Allows you to apply simple branding to OverLAPS. For example, if this value was set to “@MyCompany”, the title on the OverLAPS web page would read “OverLAPS@MyCompany”.

UpdateFrequencyInSeconds

Specifies how frequently the Active Directory organizational unit structure cache is refreshed. Defaults to 21600 seconds (6 hours). If your AD structure changes frequently then you may want to reduce this.

Managing Users

User Management within OverLAPS

Users are managed through the “Users” page available to administrators.

Add a New User or Group

To add a user, click the “Add a New User” button on the sidebar to ensure the current user is cleared. Then enter the user or group name and configure the other options before clicking “Save Changes”. If everything worked correctly, then the user will be added.

Note that changes made to existing users will require them to log out and log back in to take effect.

User Options

View History

If checked, the user will be able to view the audit data regarding users viewing the passwords of computers.

Administrator

If checked, the user will be able to add, remove and modify other users. Administrators also have unrestricted access to all Active Directory containers and computers (with regards to view and resetting administrator passwords).

Allowed Organizational Units

Use the tree navigation to select the Organizational Units that the user will be able to view and reset the computer Local Administrator passwords for.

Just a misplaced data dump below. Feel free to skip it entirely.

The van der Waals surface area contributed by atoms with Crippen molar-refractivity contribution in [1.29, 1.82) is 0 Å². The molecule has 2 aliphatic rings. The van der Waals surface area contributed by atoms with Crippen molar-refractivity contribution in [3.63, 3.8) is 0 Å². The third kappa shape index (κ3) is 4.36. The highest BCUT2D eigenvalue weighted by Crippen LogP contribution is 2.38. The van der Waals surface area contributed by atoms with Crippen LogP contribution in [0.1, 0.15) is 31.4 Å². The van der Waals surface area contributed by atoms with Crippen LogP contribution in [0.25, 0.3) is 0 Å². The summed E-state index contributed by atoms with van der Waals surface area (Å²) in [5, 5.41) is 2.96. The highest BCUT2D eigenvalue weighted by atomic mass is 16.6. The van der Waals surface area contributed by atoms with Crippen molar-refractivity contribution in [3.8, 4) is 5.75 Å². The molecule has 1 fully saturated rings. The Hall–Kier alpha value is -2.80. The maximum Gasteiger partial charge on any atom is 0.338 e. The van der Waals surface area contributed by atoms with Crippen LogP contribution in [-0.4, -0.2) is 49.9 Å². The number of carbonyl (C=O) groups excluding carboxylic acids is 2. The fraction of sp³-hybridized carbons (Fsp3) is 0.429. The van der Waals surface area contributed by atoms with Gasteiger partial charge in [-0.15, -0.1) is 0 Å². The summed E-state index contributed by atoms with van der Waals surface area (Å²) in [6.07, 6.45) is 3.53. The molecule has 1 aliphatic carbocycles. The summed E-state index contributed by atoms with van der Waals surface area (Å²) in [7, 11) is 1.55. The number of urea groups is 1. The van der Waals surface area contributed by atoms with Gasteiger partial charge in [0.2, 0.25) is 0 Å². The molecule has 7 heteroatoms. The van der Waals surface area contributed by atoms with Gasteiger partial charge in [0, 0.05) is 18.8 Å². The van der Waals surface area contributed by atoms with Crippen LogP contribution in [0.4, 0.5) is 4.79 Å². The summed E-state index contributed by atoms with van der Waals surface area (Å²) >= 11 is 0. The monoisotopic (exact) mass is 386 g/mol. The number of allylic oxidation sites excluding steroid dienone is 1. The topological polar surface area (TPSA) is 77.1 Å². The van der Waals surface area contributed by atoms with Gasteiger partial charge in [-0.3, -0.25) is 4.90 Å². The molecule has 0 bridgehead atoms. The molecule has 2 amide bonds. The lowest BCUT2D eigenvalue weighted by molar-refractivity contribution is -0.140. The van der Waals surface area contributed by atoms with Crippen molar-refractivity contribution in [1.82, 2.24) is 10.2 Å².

Note that a complete path must be checked, so if a container is not checked, then its child containers will be unavailable to the user regardless of their checked state. Think of it as requiring that the user should be able to navigate through the tree one level at a time until their reach their desired computer.

User Interface

Navigating an Active Directory domain

From the “Home” section, users can navigate the containers available to them and click on computers to show and reset the current LAPS managed Local Administrator password.

Viewing the LAPS Password of a Client

Since releasing the “Professional Edition” of OverLAPS as a free upgrade, computers now also show their LAPS status as one of three states:

  1. Normal
A Normal Client

Computers with no additional decoration have a non-expired, LAPS managed Local Administrator password which can be viewed by clicking it.

2. Un-Set

A Computer Without a LAPS Managed Password

Computers which appear crossed out do not have a Microsoft LAPS managed Local Administrator password set. This usually indicates that they are either new, or are not receiving the LAPS client.

3. Expired

An Expired Client

Red computers have an expired LAPS managed Local Administrator password, which should renew automatically. If this does not happen, the device may have once had its password set by LAPS, but is no longer running it.

History

Navigating to the History section allows users to view historical data from users viewing computer Local Administrator passwords.

History View

Clicking the “Selected Date” button allows you to change to a different date.

Conclusion

Congratulations! You now have an incredible simple yet powerful interface to the wonderful security benefits offered by Microsoft LAPS.